Ole Joe Sold Us Out: Keystone XL Workers And Businesses Call Out Biden Pipeline Hypocrisy

FILE - In this Dec. 18, 2020 file photo, pipes to be used for the Keystone XL pipeline are stored in a field near Dorchester, Neb. On Friday, March 5, 2021, The Associated Press reported on stories circulating online incorrectly asserting House Speaker Nancy Pelosi bought $1.5 million in “foreign oil stock” before President Joe Biden halted the construction of the Keystone XL pipeline. The House Speaker filed a Periodic Transaction Report on Jan. 21, 2021, which disclosed stock shares or call options made by her husband, Paul Pelosi. There are no oil companies listed on the form. (Chris Machian/Omaha World-Herald via AP)

Laurie Cox couldn’t believe her ears when she heard Energy Secretary Jennifer Granholm recently admit that a pipeline was the best way to transport oil across the country.

Of course, Cox knew it was true. She, like so many other South Dakotans whom the Washington Examiner spoke to, is acutely aware of the benefits of a pipeline. Not only is it more cost-effective and safer, but pipelines also pump money into local communities along its route and provide hundreds of jobs for skilled laborers.

Cox, the owner of Stroppel Hotel in Midland, South Dakota, saw her business take a major hit earlier this year when the Biden administration pulled key permits for the Keystone XL Pipeline, an $8 billion cross-border venture that would have connected two points of an existing pipeline, also called Keystone, that carries oil from Canada to Gulf Coast refineries.

Cox’s hotel had been home to welders, carpenters, and union laborers who were tied to the pipeline project. On Jan. 20, they were all out of a job.

The current administration is doing nothing but proving they want to destroy America,” Cox said.

Similar scenes played out across the country as newly unemployed workers and communities felt the real-life consequences of Biden’s Day One decision. The administration cited climate change as a reason for canceling the extension, and Biden said the “Keystone XL pipeline disserves the U.S. national interest.”

So, it was particularly painful when Cox heard the same administration that threatened her business touting the use of a pipeline.

“It solidifies that this administration does not have a platform for anything except hate,” she told the Washington Examiner.

The recent shutdown of the Colonial Pipeline due to a ransomware attack put the Biden administration’s energy policy on blast. What emerged was a garbled message filled with contradictions.

Granholm said on May 11 that while there were other options for delivering fuel to the East Coast, “the pipeline is the way to go.”

The admission came four months after Granholm called for the cancellation of the Keystone XL Pipeline

Cox believes Granholm’s comments prove that shuttering the pipeline was purely political and “just shows incompetence and the ego of whoever is pulling the puppet strings.”

Peter Bardeson, the business manager for the Laborers, Local 620 union in Sioux Falls, South Dakota, agrees.

“How do they lay their heads down at night knowing they’re supposed to be protecting these people and providing them with what they need to live?” he told the Washington Examiner. “Ole Joe sold us out.”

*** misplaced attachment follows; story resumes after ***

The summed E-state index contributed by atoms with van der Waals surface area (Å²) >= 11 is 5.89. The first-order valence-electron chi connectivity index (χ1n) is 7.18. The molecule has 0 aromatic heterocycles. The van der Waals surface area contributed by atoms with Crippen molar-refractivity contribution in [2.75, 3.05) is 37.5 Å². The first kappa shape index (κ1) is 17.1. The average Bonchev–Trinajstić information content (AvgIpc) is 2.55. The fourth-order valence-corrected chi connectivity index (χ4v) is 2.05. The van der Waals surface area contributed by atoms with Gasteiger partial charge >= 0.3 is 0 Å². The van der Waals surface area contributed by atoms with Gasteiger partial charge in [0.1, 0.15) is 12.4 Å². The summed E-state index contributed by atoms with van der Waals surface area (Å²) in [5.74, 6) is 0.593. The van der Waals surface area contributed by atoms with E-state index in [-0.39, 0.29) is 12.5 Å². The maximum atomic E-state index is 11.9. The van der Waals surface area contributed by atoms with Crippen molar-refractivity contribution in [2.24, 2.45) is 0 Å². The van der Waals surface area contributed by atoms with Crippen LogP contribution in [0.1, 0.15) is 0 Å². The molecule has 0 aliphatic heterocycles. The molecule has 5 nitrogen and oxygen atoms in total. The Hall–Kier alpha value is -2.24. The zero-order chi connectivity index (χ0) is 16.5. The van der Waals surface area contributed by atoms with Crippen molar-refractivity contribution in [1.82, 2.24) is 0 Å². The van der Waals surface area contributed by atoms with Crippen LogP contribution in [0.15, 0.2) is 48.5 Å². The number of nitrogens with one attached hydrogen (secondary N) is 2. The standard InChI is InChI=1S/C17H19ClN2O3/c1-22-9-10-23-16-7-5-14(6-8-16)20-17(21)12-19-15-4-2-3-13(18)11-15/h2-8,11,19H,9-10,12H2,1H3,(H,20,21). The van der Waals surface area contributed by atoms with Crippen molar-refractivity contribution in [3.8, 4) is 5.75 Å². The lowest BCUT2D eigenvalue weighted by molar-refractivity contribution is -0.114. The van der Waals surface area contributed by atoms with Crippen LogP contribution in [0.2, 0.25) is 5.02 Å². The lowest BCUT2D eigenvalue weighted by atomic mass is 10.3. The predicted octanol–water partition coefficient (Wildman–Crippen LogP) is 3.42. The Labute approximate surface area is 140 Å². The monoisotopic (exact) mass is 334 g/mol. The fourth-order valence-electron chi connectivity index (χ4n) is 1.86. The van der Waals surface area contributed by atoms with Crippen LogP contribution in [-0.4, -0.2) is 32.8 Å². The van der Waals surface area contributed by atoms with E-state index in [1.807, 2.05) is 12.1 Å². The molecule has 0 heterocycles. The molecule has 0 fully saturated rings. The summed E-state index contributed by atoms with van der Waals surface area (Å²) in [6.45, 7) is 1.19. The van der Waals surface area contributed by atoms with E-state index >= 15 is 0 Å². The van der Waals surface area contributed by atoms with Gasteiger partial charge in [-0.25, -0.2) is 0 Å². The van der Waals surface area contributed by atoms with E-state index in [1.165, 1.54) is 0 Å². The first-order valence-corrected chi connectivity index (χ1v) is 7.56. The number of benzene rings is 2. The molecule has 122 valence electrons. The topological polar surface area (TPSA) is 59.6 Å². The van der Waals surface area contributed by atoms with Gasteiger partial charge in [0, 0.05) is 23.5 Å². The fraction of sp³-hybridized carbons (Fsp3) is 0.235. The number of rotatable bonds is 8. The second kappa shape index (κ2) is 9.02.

Bardeson said the decisions coming out of Washington are nothing more than a campaign to reverse any policy or executive order that the Trump administration put in place, regardless of whether it’s a smart move.

Gaylord Lincoln, a South Dakota semiretired mechanic, said the anti-pipeline stance lacks logic.

“Until America becomes energy independent, we need the pipelines,” he told the Washington Examiner. “They cost less and are more efficient.”

Currently, there are four ways to move oil and gas around the country: pipeline, truck, rail, and boat. Pipelines are the most commonly used method, followed by rail. Trucks are used to move oil and gas from production sites to pipelines and across areas where there is no access to pipelines or rail. On average, a truck holds about 200 barrels of oil or about one-third of what a railcar holds. It also costs about $20 per barrel to move oil by road, compared to $10-$15 per barrel for rail and $5 per barrel by pipeline, according to Strata.org.

Railroads, though, have an advantage when it comes to speed. Railroads can transport oil from the Bakken field region in North Dakota to the Gulf Coast in five to seven days, compared to about 40 days via pipelines. However, pipelines are more efficient and can move much more product than rail or road.

Another problem with transitioning away from pipelines is safety.

According to the Fraser Institute, rail is more than 4.5 times more likely to experience an incident in the transportation of oil.

There have been numerous accidents while transporting oil by rail.

In December, a train derailed in Custer, Washington, and caught on fire. The accident spilled 29,000 gallons of crude oil, most of which burned over eight hours.

In 2013, a BNSF Railway train hit another derailed train that led to a crash involving 20 cars carrying crude. The accident released 476,000 gallons of crude oil and cost $13.5 million, not including environmental damages. A 2015 crash in Mount Carbon, West Virginia, led to 362,000 gallons of oil leaking into the Kanawha River and contaminating the soil after 27 tank cars derailed.

To be sure, there have been numerous pipeline leaks, but there has been less damage in comparison. It’s a reality that isn’t lost on Lincoln

“The Biden administration can’t argue with a straight face that pipelines are worse for the environment,” he said. “Nothing they say holds water.”

Author : Barnini Chakraborty

Source : Washington Examiner : ‘Ole Joe sold us out’: Keystone XL workers and businesses call out Biden pipeline hypocrisy